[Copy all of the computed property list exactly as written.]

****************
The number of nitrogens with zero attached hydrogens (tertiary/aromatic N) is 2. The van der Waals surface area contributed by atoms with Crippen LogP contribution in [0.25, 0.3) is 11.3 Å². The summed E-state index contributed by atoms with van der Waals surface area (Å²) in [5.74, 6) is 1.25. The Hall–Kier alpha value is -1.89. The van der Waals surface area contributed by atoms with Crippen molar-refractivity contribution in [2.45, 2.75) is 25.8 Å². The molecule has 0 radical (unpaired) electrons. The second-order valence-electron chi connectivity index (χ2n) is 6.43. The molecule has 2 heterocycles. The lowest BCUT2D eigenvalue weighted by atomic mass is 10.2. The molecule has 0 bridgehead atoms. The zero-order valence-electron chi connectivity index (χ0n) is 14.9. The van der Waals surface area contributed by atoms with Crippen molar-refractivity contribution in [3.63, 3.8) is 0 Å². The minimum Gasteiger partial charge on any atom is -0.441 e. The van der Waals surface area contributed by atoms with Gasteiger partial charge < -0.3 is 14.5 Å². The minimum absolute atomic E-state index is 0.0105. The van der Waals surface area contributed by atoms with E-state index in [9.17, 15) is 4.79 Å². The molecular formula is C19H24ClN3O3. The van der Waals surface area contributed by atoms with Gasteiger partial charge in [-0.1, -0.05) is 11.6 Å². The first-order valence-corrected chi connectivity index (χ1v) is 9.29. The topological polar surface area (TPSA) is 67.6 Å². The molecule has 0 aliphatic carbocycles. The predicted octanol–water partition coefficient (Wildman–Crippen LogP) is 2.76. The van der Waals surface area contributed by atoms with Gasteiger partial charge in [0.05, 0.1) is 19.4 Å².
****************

The number of nitrogens with zero attached hydrogens (tertiary/aromatic N) is 2. The van der Waals surface area contributed by atoms with Crippen LogP contribution in [0.25, 0.3) is 11.3 Å². The summed E-state index contributed by atoms with van der Waals surface area (Å²) in [5.74, 6) is 1.25. The Hall–Kier alpha value is -1.89. The van der Waals surface area contributed by atoms with Crippen molar-refractivity contribution in [2.45, 2.75) is 25.8 Å². The molecule has 0 radical (unpaired) electrons. The second-order valence-electron chi connectivity index (χ2n) is 6.43. The molecule has 2 heterocycles. The lowest BCUT2D eigenvalue weighted by atomic mass is 10.2. The molecule has 0 bridgehead atoms. The zero-order valence-electron chi connectivity index (χ0n) is 14.9. The van der Waals surface area contributed by atoms with Crippen molar-refractivity contribution in [3.63, 3.8) is 0 Å². The minimum Gasteiger partial charge on any atom is -0.441 e. The van der Waals surface area contributed by atoms with Gasteiger partial charge < -0.3 is 14.5 Å². The minimum absolute atomic E-state index is 0.0105. The van der Waals surface area contributed by atoms with E-state index in [9.17, 15) is 4.79 Å². The molecular formula is C19H24ClN3O3. The van der Waals surface area contributed by atoms with Gasteiger partial charge in [-0.1, -0.05) is 11.6 Å². The first-order valence-corrected chi connectivity index (χ1v) is 9.29. The topological polar surface area (TPSA) is 67.6 Å². The molecule has 0 aliphatic carbocycles. The predicted octanol–water partition coefficient (Wildman–Crippen LogP) is 2.76. The van der Waals surface area contributed by atoms with Gasteiger partial charge in [0.05, 0.1) is 19.4 Å².